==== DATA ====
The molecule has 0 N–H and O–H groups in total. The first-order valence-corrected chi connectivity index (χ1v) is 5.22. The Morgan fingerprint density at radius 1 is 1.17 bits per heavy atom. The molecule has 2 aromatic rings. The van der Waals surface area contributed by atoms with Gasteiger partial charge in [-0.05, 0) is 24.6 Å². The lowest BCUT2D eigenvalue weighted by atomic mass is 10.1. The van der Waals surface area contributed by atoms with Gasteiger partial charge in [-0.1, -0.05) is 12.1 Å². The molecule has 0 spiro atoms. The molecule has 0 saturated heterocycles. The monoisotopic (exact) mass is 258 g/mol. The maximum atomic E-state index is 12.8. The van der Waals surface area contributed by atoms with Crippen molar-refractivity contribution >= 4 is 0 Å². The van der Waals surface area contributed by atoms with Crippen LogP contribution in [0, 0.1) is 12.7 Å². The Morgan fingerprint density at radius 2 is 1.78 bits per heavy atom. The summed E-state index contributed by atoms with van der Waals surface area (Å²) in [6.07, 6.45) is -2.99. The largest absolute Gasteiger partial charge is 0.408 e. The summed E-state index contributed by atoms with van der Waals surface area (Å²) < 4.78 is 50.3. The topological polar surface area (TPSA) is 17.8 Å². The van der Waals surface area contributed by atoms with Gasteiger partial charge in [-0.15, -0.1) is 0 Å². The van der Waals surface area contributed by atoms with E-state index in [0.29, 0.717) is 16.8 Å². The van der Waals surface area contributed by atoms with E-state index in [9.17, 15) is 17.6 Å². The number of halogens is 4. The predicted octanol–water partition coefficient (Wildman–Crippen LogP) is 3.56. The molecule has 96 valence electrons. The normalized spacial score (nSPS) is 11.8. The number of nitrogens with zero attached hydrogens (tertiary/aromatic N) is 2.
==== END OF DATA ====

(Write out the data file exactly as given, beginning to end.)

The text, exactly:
The molecule has 0 N–H and O–H groups in total. The first-order valence-corrected chi connectivity index (χ1v) is 5.22. The Morgan fingerprint density at radius 1 is 1.17 bits per heavy atom. The molecule has 2 aromatic rings. The van der Waals surface area contributed by atoms with Gasteiger partial charge in [-0.05, 0) is 24.6 Å². The lowest BCUT2D eigenvalue weighted by atomic mass is 10.1. The van der Waals surface area contributed by atoms with Gasteiger partial charge in [-0.1, -0.05) is 12.1 Å². The molecule has 0 spiro atoms. The molecule has 0 saturated heterocycles. The monoisotopic (exact) mass is 258 g/mol. The maximum atomic E-state index is 12.8. The van der Waals surface area contributed by atoms with Crippen molar-refractivity contribution >= 4 is 0 Å². The van der Waals surface area contributed by atoms with Crippen LogP contribution in [0, 0.1) is 12.7 Å². The Morgan fingerprint density at radius 2 is 1.78 bits per heavy atom. The summed E-state index contributed by atoms with van der Waals surface area (Å²) in [6.07, 6.45) is -2.99. The largest absolute Gasteiger partial charge is 0.408 e. The summed E-state index contributed by atoms with van der Waals surface area (Å²) < 4.78 is 50.3. The topological polar surface area (TPSA) is 17.8 Å². The van der Waals surface area contributed by atoms with Gasteiger partial charge in [-0.15, -0.1) is 0 Å². The van der Waals surface area contributed by atoms with E-state index in [0.29, 0.717) is 16.8 Å². The van der Waals surface area contributed by atoms with E-state index in [9.17, 15) is 17.6 Å². The number of halogens is 4. The predicted octanol–water partition coefficient (Wildman–Crippen LogP) is 3.56. The molecule has 96 valence electrons. The normalized spacial score (nSPS) is 11.8. The number of nitrogens with zero attached hydrogens (tertiary/aromatic N) is 2.